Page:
Kay Hooper has written another entertaining suspense novel with a touch of the supernatural. I've always found that this author is stronger on plot than on character, and Haunting Rachel is no exception.
Rachel Grant has returned to her childhood home in Richmond for the first time in almost ten years. The event that precipitated her flight to New York years ago was the death of her charming but irresponsible fiancé, Thomas. Unfortunately, death has again transformed her life. Both of her parents have been killed in an airplane crash, and Rachel must now come home to settle their affairs and decide what to do
with the family-owned bank.
Strange things begin happening upon her return. At first Rachel thinks she sees Thomas watching her, but manages to convince herself that painful memories of their love are playing tricks with her mind. Then she falls victim to a series of mishaps that are too personal to be accidental. While recovering from one of these near misses, a man appears at her door who could almost be Thomas' identical twin. Adam
Delafield, Thomas' doppelganger, claims to have sought Rachel out solely to let her know that, years ago, her father lent him three million dollars to finance Adam's start-up electronic gadget firm. He intends to pay it back to Rachel in full. But Rachel has no record of the loan and can't believe that Adam would be so honorable to pay back a loan that no one can prove ever existed. There must be more to his story than he will admit.
As Rachel gets to know Adam, she finds herself attracted to him, but she questions both her motives and his. She wonders if she is only looking for a substitute for Thomas. She wonders if Adam could somehow be behind the attempts on her life. She wonders if her strange dreams linking Thomas and Adam are messages from her ghostly ex-fiancé.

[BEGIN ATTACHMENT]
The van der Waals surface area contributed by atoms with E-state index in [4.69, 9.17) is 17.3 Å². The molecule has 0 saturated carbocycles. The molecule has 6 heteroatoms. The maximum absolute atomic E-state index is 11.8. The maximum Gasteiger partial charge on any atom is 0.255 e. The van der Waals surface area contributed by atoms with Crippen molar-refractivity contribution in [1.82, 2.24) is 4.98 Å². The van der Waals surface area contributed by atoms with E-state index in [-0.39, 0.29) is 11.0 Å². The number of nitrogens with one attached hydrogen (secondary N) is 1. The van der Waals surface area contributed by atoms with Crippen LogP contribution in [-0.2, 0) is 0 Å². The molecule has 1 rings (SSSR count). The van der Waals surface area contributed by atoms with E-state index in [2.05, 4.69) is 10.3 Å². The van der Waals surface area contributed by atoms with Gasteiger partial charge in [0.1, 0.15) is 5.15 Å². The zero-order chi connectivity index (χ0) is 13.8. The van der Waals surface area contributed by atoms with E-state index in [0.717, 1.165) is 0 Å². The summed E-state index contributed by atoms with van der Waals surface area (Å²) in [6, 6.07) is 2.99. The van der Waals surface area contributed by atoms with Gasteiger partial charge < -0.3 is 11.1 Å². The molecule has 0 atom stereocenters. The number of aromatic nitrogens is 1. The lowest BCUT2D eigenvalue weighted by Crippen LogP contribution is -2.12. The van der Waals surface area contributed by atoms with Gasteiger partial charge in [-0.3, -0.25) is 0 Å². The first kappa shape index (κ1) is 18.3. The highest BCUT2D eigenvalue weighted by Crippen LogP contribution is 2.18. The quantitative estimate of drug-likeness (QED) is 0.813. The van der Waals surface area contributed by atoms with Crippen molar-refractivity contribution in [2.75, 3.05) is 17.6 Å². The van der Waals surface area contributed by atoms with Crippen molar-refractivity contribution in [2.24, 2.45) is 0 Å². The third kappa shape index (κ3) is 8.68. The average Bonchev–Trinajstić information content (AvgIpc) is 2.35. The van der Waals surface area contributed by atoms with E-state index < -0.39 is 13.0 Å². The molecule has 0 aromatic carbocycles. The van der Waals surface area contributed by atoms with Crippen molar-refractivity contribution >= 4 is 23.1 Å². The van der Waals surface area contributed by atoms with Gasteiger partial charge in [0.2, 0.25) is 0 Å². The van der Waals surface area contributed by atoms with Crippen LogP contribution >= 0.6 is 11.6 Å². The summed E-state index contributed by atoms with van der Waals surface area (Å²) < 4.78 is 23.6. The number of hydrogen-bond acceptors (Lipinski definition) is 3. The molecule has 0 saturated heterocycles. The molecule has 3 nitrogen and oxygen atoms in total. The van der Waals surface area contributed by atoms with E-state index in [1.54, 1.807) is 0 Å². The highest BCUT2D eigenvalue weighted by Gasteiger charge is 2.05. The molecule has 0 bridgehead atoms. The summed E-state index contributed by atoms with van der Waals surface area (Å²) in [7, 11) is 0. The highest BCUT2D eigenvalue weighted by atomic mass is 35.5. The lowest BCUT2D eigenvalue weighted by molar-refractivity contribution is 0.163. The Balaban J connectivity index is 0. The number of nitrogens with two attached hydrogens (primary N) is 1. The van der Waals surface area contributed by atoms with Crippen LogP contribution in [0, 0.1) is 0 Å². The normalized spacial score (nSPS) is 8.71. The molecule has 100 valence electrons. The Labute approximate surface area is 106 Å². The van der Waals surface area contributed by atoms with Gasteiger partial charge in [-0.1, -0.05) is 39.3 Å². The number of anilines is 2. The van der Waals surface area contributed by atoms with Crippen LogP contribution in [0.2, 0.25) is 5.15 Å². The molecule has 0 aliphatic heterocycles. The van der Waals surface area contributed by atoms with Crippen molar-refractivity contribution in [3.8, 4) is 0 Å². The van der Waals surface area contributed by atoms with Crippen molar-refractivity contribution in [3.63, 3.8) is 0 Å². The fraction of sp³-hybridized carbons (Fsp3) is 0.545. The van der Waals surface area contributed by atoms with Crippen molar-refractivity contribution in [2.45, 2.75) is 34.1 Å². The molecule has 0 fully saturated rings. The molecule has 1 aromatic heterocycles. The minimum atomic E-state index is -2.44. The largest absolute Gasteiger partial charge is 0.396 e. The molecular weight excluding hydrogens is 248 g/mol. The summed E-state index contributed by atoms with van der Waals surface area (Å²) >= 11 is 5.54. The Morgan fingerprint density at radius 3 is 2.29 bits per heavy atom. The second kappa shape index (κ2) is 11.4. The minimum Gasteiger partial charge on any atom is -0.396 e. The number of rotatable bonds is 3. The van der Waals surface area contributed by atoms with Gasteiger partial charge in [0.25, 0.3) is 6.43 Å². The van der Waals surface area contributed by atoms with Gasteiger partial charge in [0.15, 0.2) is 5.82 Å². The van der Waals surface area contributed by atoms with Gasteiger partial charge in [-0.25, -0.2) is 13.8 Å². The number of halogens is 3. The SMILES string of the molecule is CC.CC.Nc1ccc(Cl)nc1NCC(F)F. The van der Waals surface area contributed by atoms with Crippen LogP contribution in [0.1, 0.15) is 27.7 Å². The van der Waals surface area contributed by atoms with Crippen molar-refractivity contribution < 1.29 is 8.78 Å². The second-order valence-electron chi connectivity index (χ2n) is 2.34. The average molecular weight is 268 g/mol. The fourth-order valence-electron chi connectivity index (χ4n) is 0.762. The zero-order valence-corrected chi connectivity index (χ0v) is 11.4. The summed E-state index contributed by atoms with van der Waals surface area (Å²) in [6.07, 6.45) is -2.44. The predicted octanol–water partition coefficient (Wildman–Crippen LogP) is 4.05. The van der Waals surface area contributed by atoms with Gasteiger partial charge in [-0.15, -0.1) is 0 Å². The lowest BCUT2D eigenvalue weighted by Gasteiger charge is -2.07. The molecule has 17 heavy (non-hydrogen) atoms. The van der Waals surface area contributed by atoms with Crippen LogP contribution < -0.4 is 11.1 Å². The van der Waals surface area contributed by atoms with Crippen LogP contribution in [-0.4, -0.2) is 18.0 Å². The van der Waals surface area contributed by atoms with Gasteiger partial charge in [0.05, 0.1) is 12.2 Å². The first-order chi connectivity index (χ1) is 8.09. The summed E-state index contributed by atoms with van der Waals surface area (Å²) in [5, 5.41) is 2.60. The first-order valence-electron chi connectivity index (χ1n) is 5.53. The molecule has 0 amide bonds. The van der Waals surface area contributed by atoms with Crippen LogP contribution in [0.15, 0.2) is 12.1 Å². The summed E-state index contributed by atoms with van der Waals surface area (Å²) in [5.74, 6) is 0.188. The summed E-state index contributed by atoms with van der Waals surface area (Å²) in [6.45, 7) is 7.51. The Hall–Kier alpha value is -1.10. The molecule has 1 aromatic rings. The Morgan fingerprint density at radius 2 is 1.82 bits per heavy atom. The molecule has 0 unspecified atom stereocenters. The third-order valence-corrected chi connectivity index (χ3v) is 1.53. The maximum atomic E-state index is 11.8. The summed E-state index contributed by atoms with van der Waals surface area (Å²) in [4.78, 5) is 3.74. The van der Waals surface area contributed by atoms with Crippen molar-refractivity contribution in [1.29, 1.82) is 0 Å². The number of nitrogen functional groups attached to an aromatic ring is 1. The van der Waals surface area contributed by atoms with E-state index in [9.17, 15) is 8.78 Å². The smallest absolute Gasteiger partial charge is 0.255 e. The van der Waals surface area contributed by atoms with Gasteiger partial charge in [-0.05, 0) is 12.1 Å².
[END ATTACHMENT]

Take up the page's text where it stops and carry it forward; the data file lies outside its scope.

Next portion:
I could not put down Haunting Rachel – at least, for the first half of the novel. I was dying to know the truth about Adam's identity and was sure it had to be something unusual. Unfortunately, the answer did not live up to my expectations, and the second half of the book was a letdown. Much of the plot hinged on Adam's willingness to slowly expose the truth to Rachel, and I started to resent her inability to control
her own destiny.
Their romance was sweet but unremarkable, and in fact took a backseat in my mind to the secondary romance between Rachel's friend, Mercy, and Nick, the man who co-owned the bank with Rachel's father. Some men are so ugly that they are cute; Nick Ross isn't one of them. He looks like "ten miles of bad road," and he keeps his emotions hidden to avoid heartbreak. When Mercy finally breaks through his shell, the results are inspiring.
Haunting Rachel features an interesting mix of "secret agent man" and ghostly presence. It was a quick, fun but unmemorable read. After decades of romance writing, I doubt that Kay Hooper is going to change her style, but if she could strengthen her characterization skills she could make a quantum leap like her former Loveswept peer, Deborah Smith.